After weeks of indecision, the French government has finally published an economic plan aimed at reducing its public deficit to 3% of GDP by 2015. EURACTIV France reports.
The French Council of Ministers adopted a stability programme for 2014-2017 on April 23. The main objective of the vast budgetary and economic plan is to respect the European treaty requirements on public deficit. This is a significant turnaround for the new French government, which earlier this month indicated that it might try to renegotiate with the EU.
Reducing public deficit to under 3% of GDP by 2015 is not “fetishism or submission”, insisted the French Minister for Finance, Michel Sapin.
Establishing France’s credibility in the Union
“It is our capacity to consolidate our public finances that will confirm our credibility,” claimed Michel Sapin. According to him, credibility is crucial for France to “have weight in Europe”.
The government forecasts an increase of economic growth by 1% this year and 1.7% in 2015, which should reduce public deficit from 4.3% of GDP in 2013 to 3.8% in 2014 and 3% in 2015. These forecasts remain relatively in line with previous governmental targets to reduce the deficit to 2.8% in 2015.
The European Commission had already granted France a two-year extension in 2009, but France looked likely to try renegotiate another extension until French Prime Minister Manuel Valls publicly announced that his government would stand by previous budgetary commitments.
“The rhythm is a bit slower, but we will meet our targets,” confirmed Sapin.
France, like all Eurozone countries, was required to present its stability programme to the European Commission, and did so on April 15. The Commission will give feedback and decide whether to extend a budget discipline procedure against France.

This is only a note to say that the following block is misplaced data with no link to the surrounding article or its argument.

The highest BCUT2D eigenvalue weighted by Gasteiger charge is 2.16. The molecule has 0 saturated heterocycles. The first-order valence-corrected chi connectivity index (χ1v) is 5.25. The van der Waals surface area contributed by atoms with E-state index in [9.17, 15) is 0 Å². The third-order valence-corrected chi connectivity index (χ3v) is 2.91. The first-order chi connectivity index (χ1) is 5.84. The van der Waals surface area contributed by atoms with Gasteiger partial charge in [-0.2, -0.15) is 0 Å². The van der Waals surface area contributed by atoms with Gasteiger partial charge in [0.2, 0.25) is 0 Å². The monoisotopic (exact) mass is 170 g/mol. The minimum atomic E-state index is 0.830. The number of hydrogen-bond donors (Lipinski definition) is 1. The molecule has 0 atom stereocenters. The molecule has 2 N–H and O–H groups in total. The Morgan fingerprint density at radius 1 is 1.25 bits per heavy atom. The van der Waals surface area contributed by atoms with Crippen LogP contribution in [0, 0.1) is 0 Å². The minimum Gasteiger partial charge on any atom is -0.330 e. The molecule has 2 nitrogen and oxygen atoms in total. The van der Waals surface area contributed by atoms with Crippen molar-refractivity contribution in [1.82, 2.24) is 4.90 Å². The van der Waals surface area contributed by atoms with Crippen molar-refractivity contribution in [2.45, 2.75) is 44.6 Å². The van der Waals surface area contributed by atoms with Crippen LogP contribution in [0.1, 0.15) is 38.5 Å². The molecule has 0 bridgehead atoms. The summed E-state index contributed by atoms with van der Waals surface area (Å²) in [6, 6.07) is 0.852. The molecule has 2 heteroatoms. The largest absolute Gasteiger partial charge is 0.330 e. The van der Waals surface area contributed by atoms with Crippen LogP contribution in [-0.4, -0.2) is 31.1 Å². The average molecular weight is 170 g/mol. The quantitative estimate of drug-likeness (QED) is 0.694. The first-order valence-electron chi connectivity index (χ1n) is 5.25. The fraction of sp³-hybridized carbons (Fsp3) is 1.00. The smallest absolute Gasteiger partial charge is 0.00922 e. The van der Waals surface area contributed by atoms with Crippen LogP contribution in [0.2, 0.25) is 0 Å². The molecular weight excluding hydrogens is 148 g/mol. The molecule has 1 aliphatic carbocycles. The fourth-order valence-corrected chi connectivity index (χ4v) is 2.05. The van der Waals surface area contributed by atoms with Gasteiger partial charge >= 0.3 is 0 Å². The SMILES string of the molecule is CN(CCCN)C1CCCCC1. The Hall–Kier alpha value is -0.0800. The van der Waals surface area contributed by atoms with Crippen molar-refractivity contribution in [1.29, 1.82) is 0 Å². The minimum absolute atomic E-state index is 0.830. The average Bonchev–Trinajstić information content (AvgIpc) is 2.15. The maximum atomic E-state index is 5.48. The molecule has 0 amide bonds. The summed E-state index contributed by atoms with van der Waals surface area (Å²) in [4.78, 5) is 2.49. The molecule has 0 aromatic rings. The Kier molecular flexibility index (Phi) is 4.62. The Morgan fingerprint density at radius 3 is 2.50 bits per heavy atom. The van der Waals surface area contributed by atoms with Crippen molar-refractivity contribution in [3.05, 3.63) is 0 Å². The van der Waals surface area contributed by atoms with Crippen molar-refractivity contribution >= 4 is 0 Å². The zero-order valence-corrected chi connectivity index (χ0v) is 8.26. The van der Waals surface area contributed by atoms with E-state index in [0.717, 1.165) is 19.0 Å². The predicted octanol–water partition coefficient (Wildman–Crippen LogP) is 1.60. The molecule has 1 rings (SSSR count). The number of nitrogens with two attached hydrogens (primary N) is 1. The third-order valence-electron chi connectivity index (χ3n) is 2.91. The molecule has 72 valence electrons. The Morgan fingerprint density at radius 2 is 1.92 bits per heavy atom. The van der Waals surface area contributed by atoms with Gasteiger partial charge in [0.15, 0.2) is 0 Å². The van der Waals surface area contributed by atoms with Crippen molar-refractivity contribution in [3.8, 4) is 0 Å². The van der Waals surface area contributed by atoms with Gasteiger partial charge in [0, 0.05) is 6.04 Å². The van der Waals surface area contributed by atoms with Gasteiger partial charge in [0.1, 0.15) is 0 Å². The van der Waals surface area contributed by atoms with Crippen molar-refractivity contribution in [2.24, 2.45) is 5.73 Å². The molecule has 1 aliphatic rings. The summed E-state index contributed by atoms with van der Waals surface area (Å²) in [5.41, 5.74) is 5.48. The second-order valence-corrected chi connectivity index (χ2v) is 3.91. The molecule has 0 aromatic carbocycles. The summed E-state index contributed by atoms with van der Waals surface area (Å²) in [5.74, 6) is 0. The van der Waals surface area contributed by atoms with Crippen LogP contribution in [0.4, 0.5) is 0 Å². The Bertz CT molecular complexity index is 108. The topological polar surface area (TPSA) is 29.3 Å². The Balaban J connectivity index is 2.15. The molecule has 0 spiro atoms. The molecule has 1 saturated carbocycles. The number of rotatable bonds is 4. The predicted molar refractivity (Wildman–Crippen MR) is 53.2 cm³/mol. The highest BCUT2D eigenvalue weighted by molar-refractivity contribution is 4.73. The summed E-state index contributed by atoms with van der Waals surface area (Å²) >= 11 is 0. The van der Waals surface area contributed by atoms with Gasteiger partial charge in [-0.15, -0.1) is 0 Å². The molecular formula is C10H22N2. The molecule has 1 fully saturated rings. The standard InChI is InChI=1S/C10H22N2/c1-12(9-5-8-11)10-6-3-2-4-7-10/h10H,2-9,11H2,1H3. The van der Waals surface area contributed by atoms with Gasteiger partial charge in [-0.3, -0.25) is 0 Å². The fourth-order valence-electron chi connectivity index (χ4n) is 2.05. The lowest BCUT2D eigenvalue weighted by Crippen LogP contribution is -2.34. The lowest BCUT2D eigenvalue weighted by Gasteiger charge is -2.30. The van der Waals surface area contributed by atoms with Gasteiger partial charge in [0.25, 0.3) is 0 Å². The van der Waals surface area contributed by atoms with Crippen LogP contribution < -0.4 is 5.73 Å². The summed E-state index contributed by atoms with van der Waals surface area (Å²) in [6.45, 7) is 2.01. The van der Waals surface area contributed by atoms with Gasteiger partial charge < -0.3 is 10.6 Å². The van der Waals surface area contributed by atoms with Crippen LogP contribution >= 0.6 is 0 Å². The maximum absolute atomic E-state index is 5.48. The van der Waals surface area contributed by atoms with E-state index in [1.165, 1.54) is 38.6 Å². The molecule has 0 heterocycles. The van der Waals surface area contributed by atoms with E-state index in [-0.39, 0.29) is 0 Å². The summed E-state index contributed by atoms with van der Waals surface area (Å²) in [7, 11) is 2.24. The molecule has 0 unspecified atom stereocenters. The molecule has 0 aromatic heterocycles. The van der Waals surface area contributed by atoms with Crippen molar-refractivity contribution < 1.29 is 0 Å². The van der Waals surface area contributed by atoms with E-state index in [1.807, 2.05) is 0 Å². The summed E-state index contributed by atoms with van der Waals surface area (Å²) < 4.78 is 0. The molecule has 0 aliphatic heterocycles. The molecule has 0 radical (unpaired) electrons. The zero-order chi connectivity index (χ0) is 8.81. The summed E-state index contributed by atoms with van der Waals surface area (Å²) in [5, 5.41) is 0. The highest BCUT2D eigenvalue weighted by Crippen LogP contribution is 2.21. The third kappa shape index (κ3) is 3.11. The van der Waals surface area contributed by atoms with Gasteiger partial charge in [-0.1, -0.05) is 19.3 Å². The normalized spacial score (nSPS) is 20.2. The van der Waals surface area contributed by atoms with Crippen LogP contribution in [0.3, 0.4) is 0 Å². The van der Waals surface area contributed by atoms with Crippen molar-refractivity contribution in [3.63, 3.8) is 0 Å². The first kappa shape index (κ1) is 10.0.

Concerns in Brussels
In early May, Brussels had raised the alarm over a possible slip up in France’s deficit reductions. According to the Commission, France could reduce its public deficit to 3.9% of GDP in 2015, which is still much higher than European targets and treaty requirements.
The government’s stability programme plans to reduce public deficit by implementing an ambitious €50 billion savings plan. As well as cuts that will affect the state, local administrations and health insurance, the French government will also put in place a series of measures to restore the competitiveness of companies, and increase employment through its “responsibility pact”.
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According to the government, the stability pact, and a consolidation of public accounts, will also keep French interest rates low. “A 0.5% increase in interest rates on French debt represents €10 billion of extra charges” warned Michel Sapin.
The government’s proposals, although in line with EU requirements, will put the Socialist Party in a dangerous position only weeks before the European elections. In order to set itself apart from the European People’s Party and its candidate Jean-Claude Juncker, the European Socialist Party is running an anti-austerity campaign.